Author’s Note: This is a short story that follows When Casey Met Staruff. Both are set in the Blood of Midnight universe. Hope you enjoy!
A New Life
Freden Baysmuth glowered at Casey but the young giant was not intimidated. Having just stared death in the face and won the wounds to prove it, an angry father was nothing by comparison. Bram didn’t look up from his tending to the ugly hole where the arrow had been ripped from Casey’s chest. Perhaps he was just intent on doing a proper job of it, but Casey suspected his elder brother was avoiding looking at Freden.
Though whiskey stung the torn flesh, he did little more than grunt. The taste of victory was still strong on his tongue and pain could do little to dampen it. Every time Bram put the bottle back down, Casey plucked it up and had a swig, staring defiantly back at his father.
Birds, outside the rough wooden walls of their house, trilled late into the evening as though railing against the setting sun, pleading for a few more hours of light. Like Casey, the distant fire-crown was set on its course and would move on its own time.
Staruff sat at the table across from the wounded giant with hands wrapped around a mug of mead. The blond man was only about chest height on any of them and the vessel looked more like a soup pot in his grasp. He made no complaint. In fact, he set it down with a hollow clunk and let go a belch. It wasn’t particularly loud but Casey counted out a full twelve seconds before the mercenary was quiet again.
Munder began laughing first. “Shitfuck boy, you got room for more now?”
“Fill it up,” he said, handing over the mug. “I’ve two empty legs and a half empty head. It’s not over ‘til I slosh when shaken.”
Bram shook his head and trimmed the gut string he was stitching his brother’s shoulder with. “Well, I can see why you like him.” He straightened up and cracked his back, dribbling more whiskey on his hands before wiping them clean.
“Naw,” Casey said. “I like ‘im cuz he saved my goddamn life.”
“I owe yeh fairly fer that,” Freden said finally, giving Staruff a grudging nod. “Yeh pulled a son ‘o mine from death’s mouth and I thank yeh, butcha ain’t takin’ ‘im with yeh.”
“Right,” Staruff said, accepting the filled mug with a smile. He took a long pull of it and sighed with a pleasure that bordered on lewd.
Casey frowned and took his leg down off the bench. He propped his elbows on the scarred surface of the table and squinted at the mercenary through the soft lantern light. Had he misunderstood Staruff’s offer earlier?
The madman pinned Freden with his pale eyes, blue as a snow-wolf’s and just as untamed.
“I am not taking him anywhere. I’ve finished my business up north and when I’ve rested properly, I’ll be on my way again to find a marshal worthy of my services.” The wolf stare shifted to Casey. “Whether or not he comes with me is his prerogative. A man is responsible for himself and his life. That’s what makes him a man and not a child. He chooses to go or to stay. You never really take him anywhere, unless there are chains involved and I don’t know him well enough for that yet.”
Freden’s sons burst into laughter and Selyard had to set down his mead to keep from choking it out his nose. Their father went red in the face and looked away.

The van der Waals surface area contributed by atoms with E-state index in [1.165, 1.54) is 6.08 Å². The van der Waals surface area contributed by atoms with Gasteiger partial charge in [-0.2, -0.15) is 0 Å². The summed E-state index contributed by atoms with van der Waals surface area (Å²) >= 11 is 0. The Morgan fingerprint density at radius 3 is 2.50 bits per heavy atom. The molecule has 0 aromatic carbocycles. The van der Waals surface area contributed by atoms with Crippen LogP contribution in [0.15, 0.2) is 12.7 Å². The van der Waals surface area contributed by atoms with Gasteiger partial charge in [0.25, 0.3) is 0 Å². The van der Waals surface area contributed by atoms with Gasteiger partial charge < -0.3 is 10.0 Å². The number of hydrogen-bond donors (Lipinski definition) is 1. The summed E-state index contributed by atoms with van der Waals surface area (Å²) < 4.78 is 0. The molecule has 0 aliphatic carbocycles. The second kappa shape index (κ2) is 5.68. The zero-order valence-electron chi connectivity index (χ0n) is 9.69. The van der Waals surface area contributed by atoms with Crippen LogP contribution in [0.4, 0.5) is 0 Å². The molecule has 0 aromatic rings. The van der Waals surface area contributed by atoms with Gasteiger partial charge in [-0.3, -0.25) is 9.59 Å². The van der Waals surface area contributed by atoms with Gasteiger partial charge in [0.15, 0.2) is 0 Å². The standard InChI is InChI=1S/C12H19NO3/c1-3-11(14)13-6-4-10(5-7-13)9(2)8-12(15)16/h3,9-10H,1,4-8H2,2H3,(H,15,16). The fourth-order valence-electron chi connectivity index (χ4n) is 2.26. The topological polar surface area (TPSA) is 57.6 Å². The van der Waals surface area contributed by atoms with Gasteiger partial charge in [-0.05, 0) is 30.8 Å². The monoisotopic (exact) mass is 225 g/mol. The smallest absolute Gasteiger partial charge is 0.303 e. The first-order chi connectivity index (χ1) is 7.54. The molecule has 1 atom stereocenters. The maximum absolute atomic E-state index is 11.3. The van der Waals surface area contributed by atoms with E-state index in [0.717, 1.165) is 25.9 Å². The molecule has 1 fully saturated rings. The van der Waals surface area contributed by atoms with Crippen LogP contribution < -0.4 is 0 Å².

Casey had herded for long enough to know when a bull’s eyes were cast down and the fight conceded. Freden had that look now albeit half hidden under black bushy brows.
“What’s wrong with this life boy?” he rumbled. He gestured at the one small window looking out on the corral. “It’s good work. Decent.”
“An’ mindless enough t’ bore yer cock off,” Casey asserted before he could say any more. He took a pull of mead. It was one of his father’s twelve-year batches. One of the smoky-flavoured ones that gave the honey a lick of old oak despite being stored in glass bottles. “It is good work. I won’t tell yeh it ain’t, but it’s not all I wanna do with my life. Ye’ll be fine here. My bruthers’ ‘re all bull-strong an’ ain’t one of ‘em lazy.”
“‘Cept, Munder,” Bram put in with a grin.
“Shut yer cunt-sucker,” Munder grumbled.
“An’ what if they decide there’s somethin’ more they wanna do too?” Freden snapped, quieting them.
“Tough shit. I spoke first,” Casey said looking around the table for opposition. He got nothing but shrugs. “Could just as easy been Bram or Selyard but it weren’t.”
“Could just as easily been a corpse too,” Staruff said and Freden’s eyes tightened at the corners. “I don’t go around saving wayward herdsmen for fun. I’d not have risked my life if I didn’t think he could hold his own and I wouldn’t offer to vouch for him with a marshal if I wasn’t impressed with his skill. Your son is a fighter, herdsman. As surely as he breathes.”
“Don’t tell me what my son is an’ ain’t, boy,” he bit back bitterly.
“You call me boy again and I’m going to whip it out and smack you with it. I’ve lain more bodies than you’ve ever met in your life, old man.” Staruff’s smile was still on his face but his eyes had narrowed, daring him.
For a moment, Casey thought his father might lurch out of his seat but the old herder just leaned forward, chin on his hand. His hide breeches remained firmly planted on the wood.
“Bein’ as I only ever lain one woman, that ain’t hard to beat.”
“There’s your problem.” Staruff pointed at him.
“Bein’ faithful?” Freden spat, his voice raising again.
“No. I’m pretty sure I didn’t specify ‘women’.”
“Fer fuckssake!” Freden thumped the table with his palm, but he was finally smiling. Staruff snickered. He pointed at the mercenary and then at Casey whose cheeks were now red enough to hide his freckles. “No. Don’tcha think about it, bo-”
Staruf stood and dutifully pulled on the cord of his breeches.
“Staruff,” Freden corrected himself before it was too late. “I want lotsa grand children so ‘less yer hidin’ a twat down there somewheres, keep yer hands offa my lad.”
“Oh don’t worry about that,” Staruff said, resuming his seat. “I’ll make sure he’s terribly unfaithful.”
Freden just groaned and massaged his temples. “More mead here Munder, a’fore I catch this bastard’s crazy.”
It took a couple of days for Casey to recover enough to ride. They weren’t a quiet couple of days either. The house was a single-room affair and with nowhere to go to avoid his father. The old man left him alone when he slept, respecting a man’s need to rest and recuperate, but Casey wasn’t about to lie around. The last thing he needed was Freden to convince himself that his son was invalid and forbid leaving with Staruff entirely.